The internet is a wonderful, empowering place. It gives us all the ability to connect with one another in ways that we never could before—but it’s also riddled with dangers waiting for children. Keep the lines of communication open between you and your child, and take an active role in protecting them when they’re online. It may feel tempting to relax and let your child fend for themselves on the internet, but this will likely have serious consequences.
This is a question that worries many parents, and with good cause. But it is not an issue to take lightly. It’s vitally important to educate kids about online safety and the first step comes from the oldest communication medium of them all: family time.
Good, old-fashioned communication between parents and their children is vital in keeping kids safe online and making sure they understand just how dangerous the internet can be if they don’t adopt basic safe surfing practices.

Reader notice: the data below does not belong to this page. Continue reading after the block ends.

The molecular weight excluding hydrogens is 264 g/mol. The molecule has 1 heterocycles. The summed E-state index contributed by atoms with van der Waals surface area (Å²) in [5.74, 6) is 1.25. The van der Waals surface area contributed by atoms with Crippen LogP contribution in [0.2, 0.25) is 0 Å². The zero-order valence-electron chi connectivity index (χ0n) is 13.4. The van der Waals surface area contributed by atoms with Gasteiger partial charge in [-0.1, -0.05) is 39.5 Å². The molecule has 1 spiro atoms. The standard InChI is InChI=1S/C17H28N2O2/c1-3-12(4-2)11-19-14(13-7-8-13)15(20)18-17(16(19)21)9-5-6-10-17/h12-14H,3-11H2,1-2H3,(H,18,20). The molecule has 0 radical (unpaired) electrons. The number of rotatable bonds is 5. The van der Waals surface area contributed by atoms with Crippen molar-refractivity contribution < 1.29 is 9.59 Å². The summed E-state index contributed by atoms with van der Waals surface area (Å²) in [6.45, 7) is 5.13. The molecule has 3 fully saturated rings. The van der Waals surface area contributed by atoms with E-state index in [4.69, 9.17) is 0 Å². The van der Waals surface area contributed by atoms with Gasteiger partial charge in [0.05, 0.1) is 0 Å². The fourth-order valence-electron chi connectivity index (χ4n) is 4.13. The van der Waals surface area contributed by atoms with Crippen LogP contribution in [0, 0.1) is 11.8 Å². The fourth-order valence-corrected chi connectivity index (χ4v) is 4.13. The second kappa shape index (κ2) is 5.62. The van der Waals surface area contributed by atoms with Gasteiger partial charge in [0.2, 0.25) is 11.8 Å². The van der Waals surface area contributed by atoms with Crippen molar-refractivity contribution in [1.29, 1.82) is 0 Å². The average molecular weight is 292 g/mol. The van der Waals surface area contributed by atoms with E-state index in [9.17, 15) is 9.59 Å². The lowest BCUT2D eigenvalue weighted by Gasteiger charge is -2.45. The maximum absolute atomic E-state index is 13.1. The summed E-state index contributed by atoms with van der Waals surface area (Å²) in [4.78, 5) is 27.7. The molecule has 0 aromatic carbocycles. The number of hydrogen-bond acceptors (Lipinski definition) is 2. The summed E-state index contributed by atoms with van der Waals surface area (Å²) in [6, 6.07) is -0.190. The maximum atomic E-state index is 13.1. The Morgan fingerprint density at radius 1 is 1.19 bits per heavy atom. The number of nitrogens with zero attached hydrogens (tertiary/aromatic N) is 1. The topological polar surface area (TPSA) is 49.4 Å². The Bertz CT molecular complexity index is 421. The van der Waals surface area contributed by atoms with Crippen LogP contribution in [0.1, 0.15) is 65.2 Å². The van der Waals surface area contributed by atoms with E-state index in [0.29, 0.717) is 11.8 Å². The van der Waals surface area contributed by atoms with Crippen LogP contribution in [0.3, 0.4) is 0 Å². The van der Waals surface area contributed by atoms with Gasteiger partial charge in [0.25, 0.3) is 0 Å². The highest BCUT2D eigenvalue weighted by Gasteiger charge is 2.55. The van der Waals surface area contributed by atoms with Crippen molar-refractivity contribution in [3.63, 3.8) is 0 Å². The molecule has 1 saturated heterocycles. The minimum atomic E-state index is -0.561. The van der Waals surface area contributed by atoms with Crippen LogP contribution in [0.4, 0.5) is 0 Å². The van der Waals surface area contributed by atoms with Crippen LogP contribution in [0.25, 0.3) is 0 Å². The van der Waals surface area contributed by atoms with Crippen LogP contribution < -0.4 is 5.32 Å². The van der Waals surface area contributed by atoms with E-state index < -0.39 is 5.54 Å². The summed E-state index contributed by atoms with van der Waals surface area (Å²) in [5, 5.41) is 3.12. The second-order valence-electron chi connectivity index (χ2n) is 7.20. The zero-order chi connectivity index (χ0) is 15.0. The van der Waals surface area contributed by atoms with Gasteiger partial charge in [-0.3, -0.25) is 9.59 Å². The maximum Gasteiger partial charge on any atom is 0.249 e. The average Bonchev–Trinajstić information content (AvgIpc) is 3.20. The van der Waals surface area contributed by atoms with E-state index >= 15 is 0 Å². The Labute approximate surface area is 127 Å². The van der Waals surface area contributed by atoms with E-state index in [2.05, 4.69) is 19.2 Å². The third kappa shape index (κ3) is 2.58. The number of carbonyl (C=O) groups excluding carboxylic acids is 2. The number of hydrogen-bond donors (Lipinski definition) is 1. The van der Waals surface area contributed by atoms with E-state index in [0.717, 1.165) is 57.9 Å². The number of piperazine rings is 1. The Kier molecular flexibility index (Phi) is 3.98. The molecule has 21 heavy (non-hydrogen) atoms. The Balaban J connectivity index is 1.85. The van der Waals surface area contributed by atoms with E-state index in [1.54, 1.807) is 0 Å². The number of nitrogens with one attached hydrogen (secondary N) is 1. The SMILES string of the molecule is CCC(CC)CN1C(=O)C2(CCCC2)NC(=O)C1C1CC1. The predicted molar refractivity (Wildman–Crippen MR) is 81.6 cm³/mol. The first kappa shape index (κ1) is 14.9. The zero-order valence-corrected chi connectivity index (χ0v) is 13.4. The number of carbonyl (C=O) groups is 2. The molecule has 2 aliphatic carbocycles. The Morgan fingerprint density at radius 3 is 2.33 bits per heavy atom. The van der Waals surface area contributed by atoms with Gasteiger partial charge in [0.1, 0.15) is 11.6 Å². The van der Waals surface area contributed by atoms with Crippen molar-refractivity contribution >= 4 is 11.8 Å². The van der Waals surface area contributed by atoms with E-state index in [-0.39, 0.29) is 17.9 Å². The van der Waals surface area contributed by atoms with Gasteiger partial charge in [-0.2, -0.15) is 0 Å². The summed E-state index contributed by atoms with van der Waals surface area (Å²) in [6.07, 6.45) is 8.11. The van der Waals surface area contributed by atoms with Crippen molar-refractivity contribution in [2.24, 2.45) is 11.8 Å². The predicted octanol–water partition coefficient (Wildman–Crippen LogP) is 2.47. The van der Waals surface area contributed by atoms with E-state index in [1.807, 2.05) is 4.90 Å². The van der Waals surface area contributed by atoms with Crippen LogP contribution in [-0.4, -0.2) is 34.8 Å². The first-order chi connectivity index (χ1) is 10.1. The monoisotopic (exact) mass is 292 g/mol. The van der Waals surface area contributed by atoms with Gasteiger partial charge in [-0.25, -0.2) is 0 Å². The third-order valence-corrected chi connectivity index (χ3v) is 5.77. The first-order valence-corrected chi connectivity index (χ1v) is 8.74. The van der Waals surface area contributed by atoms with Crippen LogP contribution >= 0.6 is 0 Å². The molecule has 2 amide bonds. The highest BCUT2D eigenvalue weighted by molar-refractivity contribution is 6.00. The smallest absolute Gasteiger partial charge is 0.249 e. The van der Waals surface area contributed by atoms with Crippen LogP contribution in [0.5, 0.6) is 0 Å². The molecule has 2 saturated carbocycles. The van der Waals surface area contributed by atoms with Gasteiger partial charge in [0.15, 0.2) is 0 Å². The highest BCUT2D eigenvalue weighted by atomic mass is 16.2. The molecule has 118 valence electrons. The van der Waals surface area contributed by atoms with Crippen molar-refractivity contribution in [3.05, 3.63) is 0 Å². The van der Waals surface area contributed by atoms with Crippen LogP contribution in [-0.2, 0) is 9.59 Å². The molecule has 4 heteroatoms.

It’s also important to make sure you’ve looked over your home network, setting up any necessary firewalls on your router, while ensuring that your Wi-Fi is password protected so strangers can’t just drive by and find it.
Ultimately, educating your child is an ongoing process, and you should be constantly teaching them new things. The world is a big place, and there’s always something to learn. Online safety and privacy should be just another area that you can teach your kids about—and in order to do that, you’ll need to educate yourself as well.
Please learn all you can about your computer and Internet connection. The more knowledge you have about computers and the Internet, the better equipped you will be to help your children stay safe online.